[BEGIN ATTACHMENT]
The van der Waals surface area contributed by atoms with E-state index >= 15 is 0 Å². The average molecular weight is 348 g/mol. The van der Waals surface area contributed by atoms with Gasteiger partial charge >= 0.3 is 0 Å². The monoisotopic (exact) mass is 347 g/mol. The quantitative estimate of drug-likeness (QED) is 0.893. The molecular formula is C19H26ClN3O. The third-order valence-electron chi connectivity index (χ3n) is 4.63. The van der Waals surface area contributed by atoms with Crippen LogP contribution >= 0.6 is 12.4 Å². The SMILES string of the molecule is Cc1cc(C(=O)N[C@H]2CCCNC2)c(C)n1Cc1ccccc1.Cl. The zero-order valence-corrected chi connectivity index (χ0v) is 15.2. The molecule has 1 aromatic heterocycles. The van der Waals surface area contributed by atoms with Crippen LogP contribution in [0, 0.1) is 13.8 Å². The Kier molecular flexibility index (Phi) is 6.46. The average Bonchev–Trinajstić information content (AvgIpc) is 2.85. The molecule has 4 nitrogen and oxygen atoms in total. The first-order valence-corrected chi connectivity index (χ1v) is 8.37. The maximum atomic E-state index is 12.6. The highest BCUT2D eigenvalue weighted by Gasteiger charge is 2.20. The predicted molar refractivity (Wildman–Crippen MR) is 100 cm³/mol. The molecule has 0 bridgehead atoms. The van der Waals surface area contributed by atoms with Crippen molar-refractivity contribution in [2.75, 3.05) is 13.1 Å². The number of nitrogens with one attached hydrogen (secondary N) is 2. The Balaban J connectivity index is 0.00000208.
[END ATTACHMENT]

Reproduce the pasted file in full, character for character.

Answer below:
The van der Waals surface area contributed by atoms with E-state index >= 15 is 0 Å². The average molecular weight is 348 g/mol. The van der Waals surface area contributed by atoms with Gasteiger partial charge >= 0.3 is 0 Å². The monoisotopic (exact) mass is 347 g/mol. The quantitative estimate of drug-likeness (QED) is 0.893. The molecular formula is C19H26ClN3O. The third-order valence-electron chi connectivity index (χ3n) is 4.63. The van der Waals surface area contributed by atoms with Crippen LogP contribution >= 0.6 is 12.4 Å². The SMILES string of the molecule is Cc1cc(C(=O)N[C@H]2CCCNC2)c(C)n1Cc1ccccc1.Cl. The zero-order valence-corrected chi connectivity index (χ0v) is 15.2. The molecule has 1 aromatic heterocycles. The van der Waals surface area contributed by atoms with Crippen LogP contribution in [0, 0.1) is 13.8 Å². The Kier molecular flexibility index (Phi) is 6.46. The average Bonchev–Trinajstić information content (AvgIpc) is 2.85. The molecule has 4 nitrogen and oxygen atoms in total. The first-order valence-corrected chi connectivity index (χ1v) is 8.37. The maximum atomic E-state index is 12.6. The highest BCUT2D eigenvalue weighted by Gasteiger charge is 2.20. The predicted molar refractivity (Wildman–Crippen MR) is 100 cm³/mol. The molecule has 0 bridgehead atoms. The van der Waals surface area contributed by atoms with Crippen molar-refractivity contribution in [2.75, 3.05) is 13.1 Å². The number of nitrogens with one attached hydrogen (secondary N) is 2. The Balaban J connectivity index is 0.00000208.